February 15, 2010-This article may be a little dry for some folks, but it covers a very important topic to all of us – property taxes, appraised value and exemptions. At the February School Board meeting, San Saba ISD approved action for San Saba CAD, Director, Randy Henderson to "protest" the state’s property value for San Saba ISD taxing purposes. Mr. Henderson’s local appraised value is required by state law to be within 95% of the state of Texas’ appraised value or the State value becomes the standard. Mr. Henderson is acting on behalf of San Saba ISD to protest this action.
This brings me to an overview of how taxpayers can reduce their property tax bills by filing for homestead exemptions. Sometimes it helps to review the basics of all of this. I found a very good article in the Llano Newspaper that I will use as a reference and the Texas Comptroller’s Property Tax Guide. Homeowners can reduce their property tax bills by filing a one-time application for homestead exemptions. These exemptions reduce the appraised value of the home. Property owners who have not received the general homestead exemption on their homes in which they were living on January 1, 2010 and those who become totally disabled or turn 65, must apply this year to receive their exemptions for 2010. For the general homestead exemptions, homeowners must own and live in their homes on January 1, 2010. Homeowners 65 years of age and older and those who become disabled don’t need to own their homes on January 1 to qualify for the age 65 and older or disabled homestead exemptions. State law provides that they may apply as soon as they turn 65 or become disabled, own the home and live in the home as their principal residence.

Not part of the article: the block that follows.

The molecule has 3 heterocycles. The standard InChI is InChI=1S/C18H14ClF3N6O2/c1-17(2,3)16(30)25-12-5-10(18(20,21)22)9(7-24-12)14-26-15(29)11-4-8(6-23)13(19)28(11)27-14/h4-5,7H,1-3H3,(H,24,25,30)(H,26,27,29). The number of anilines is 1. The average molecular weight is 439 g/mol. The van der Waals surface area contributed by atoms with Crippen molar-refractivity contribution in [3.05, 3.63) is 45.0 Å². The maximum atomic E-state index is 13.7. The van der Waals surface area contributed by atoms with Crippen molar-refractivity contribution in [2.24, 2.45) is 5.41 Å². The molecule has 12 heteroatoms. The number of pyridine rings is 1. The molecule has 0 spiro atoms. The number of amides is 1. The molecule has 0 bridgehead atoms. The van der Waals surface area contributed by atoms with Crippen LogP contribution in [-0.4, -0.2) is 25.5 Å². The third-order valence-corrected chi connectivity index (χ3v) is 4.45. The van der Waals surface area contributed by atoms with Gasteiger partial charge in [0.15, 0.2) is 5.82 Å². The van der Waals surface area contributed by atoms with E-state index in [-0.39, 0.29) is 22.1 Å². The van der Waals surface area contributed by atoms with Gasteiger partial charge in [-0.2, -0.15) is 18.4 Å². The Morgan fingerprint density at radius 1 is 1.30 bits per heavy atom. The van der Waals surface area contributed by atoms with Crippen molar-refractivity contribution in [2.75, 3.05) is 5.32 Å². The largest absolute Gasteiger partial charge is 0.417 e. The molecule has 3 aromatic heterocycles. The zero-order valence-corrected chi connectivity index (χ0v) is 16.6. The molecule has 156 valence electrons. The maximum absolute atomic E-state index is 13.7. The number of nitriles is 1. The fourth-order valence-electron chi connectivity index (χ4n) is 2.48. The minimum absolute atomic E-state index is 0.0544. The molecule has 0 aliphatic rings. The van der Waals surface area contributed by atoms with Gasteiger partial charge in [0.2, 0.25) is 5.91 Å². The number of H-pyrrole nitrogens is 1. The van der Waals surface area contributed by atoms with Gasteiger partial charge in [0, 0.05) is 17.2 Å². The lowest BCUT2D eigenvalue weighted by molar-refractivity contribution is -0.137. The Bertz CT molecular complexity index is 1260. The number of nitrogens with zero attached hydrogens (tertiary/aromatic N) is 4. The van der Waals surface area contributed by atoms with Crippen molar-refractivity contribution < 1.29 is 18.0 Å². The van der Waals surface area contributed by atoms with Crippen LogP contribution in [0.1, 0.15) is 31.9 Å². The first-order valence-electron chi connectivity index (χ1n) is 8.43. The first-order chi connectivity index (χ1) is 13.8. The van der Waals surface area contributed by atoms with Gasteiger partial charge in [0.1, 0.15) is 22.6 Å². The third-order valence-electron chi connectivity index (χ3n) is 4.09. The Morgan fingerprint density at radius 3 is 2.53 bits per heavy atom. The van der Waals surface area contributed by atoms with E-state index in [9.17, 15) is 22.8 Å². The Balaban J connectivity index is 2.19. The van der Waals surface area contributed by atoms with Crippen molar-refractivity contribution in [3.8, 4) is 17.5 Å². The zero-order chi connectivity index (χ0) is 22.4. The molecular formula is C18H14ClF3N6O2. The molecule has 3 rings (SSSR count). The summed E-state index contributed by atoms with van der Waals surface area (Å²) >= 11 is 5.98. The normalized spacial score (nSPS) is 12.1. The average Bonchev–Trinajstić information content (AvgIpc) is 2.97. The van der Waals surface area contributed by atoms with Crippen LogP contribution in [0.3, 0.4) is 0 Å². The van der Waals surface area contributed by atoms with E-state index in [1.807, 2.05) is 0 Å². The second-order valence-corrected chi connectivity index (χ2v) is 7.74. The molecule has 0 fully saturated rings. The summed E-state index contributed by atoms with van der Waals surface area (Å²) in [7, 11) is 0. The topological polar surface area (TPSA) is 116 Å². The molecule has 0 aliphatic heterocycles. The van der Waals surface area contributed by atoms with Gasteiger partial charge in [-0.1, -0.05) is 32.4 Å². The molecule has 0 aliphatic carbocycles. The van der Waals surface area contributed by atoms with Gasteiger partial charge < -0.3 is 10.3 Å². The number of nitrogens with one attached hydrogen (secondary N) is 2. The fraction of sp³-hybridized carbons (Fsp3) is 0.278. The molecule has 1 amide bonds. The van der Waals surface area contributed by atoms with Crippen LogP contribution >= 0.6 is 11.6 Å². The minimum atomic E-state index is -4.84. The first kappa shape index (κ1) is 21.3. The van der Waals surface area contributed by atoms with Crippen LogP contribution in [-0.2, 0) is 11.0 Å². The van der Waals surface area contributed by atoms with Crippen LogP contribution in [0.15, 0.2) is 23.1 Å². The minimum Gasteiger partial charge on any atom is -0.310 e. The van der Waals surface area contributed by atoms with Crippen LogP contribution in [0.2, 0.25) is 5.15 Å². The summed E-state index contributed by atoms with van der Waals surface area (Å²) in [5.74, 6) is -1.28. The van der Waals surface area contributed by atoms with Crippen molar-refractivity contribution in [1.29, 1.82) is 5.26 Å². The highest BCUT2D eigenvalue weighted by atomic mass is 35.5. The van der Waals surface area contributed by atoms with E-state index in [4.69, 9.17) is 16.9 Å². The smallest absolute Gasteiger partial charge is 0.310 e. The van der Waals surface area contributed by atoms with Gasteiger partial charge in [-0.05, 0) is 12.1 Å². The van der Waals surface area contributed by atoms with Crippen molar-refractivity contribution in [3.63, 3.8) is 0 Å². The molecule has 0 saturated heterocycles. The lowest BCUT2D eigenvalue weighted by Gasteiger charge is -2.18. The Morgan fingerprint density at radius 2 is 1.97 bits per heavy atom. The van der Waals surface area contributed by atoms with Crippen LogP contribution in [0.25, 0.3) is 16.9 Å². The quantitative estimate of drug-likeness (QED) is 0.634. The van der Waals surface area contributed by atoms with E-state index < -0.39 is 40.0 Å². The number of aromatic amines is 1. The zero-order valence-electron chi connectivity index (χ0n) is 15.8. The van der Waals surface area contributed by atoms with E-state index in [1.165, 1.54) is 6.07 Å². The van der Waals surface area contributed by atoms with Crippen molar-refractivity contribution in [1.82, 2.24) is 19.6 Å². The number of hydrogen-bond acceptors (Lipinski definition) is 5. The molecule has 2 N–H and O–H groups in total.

Texas law provides several types of exemptions for homeowners. For school tax purposes, all homeowners may receive a $15,000 general homestead exemption and homeowners 65 and older or disabled receive an additional $10,000 exemption. The school tax exemption for those homeowners 65 and older ore disabled provides a special property tax ceiling for school taxes. While the market value of an elderly or disabled person’s home may fluctuate with the market, the school taxes cannot increase above the tax amount in the first year that person qualified for the homestead for the age 65 and older for disabled exemption. The ceiling can increase if the owner adds an improvement other than normal maintenance or repair. When the owner adds a new improvement, the new improvement is taxed at its current value and the current tax rates.
Taxes and how they fund schools is a complicated structure. Taxes alone do not complete the finance picture for schools. However, the calculation of the local tax base and the revenue generated locally certainly impacts the state dollar that is flowed to the District.
Please visit www.san-saba.net to view events and find information you need to know about SSISD. If you have any question about this article or any other question about school happenings please contact me at 325/372-3144 or email me at email@example.com . We are San Saba! We are together!